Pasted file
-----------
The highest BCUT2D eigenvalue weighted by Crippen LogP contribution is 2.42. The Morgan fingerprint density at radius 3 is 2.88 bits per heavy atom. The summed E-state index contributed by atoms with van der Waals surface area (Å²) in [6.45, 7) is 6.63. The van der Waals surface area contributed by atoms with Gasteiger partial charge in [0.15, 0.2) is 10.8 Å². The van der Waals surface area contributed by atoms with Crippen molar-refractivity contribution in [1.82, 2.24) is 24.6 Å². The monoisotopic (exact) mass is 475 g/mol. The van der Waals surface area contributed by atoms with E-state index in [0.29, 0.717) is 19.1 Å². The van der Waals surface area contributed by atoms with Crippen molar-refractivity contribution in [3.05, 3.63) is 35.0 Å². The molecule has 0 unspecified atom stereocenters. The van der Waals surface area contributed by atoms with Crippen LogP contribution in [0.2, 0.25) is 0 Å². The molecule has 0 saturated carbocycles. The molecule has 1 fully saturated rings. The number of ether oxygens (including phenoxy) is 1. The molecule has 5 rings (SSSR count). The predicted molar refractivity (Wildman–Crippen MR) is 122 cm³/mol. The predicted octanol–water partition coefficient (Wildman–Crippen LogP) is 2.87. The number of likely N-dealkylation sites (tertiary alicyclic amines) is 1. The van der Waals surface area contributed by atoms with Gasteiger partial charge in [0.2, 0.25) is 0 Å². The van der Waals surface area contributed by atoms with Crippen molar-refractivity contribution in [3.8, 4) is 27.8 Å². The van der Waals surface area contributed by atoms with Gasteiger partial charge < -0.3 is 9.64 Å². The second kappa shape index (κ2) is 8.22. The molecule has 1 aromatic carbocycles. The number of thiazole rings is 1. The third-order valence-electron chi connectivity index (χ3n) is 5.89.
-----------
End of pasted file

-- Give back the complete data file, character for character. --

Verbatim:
The highest BCUT2D eigenvalue weighted by Crippen LogP contribution is 2.42. The Morgan fingerprint density at radius 3 is 2.88 bits per heavy atom. The summed E-state index contributed by atoms with van der Waals surface area (Å²) in [6.45, 7) is 6.63. The van der Waals surface area contributed by atoms with Gasteiger partial charge in [0.15, 0.2) is 10.8 Å². The van der Waals surface area contributed by atoms with Crippen molar-refractivity contribution in [1.82, 2.24) is 24.6 Å². The monoisotopic (exact) mass is 475 g/mol. The van der Waals surface area contributed by atoms with E-state index in [0.29, 0.717) is 19.1 Å². The van der Waals surface area contributed by atoms with Crippen molar-refractivity contribution in [3.05, 3.63) is 35.0 Å². The molecule has 0 unspecified atom stereocenters. The van der Waals surface area contributed by atoms with Crippen LogP contribution in [0.2, 0.25) is 0 Å². The molecule has 0 saturated carbocycles. The molecule has 1 fully saturated rings. The number of ether oxygens (including phenoxy) is 1. The molecule has 5 rings (SSSR count). The predicted molar refractivity (Wildman–Crippen MR) is 122 cm³/mol. The predicted octanol–water partition coefficient (Wildman–Crippen LogP) is 2.87. The number of likely N-dealkylation sites (tertiary alicyclic amines) is 1. The van der Waals surface area contributed by atoms with Gasteiger partial charge in [0.2, 0.25) is 0 Å². The van der Waals surface area contributed by atoms with Crippen molar-refractivity contribution in [3.8, 4) is 27.8 Å². The van der Waals surface area contributed by atoms with Gasteiger partial charge < -0.3 is 9.64 Å². The second kappa shape index (κ2) is 8.22. The molecule has 1 aromatic carbocycles. The number of thiazole rings is 1. The third-order valence-electron chi connectivity index (χ3n) is 5.89.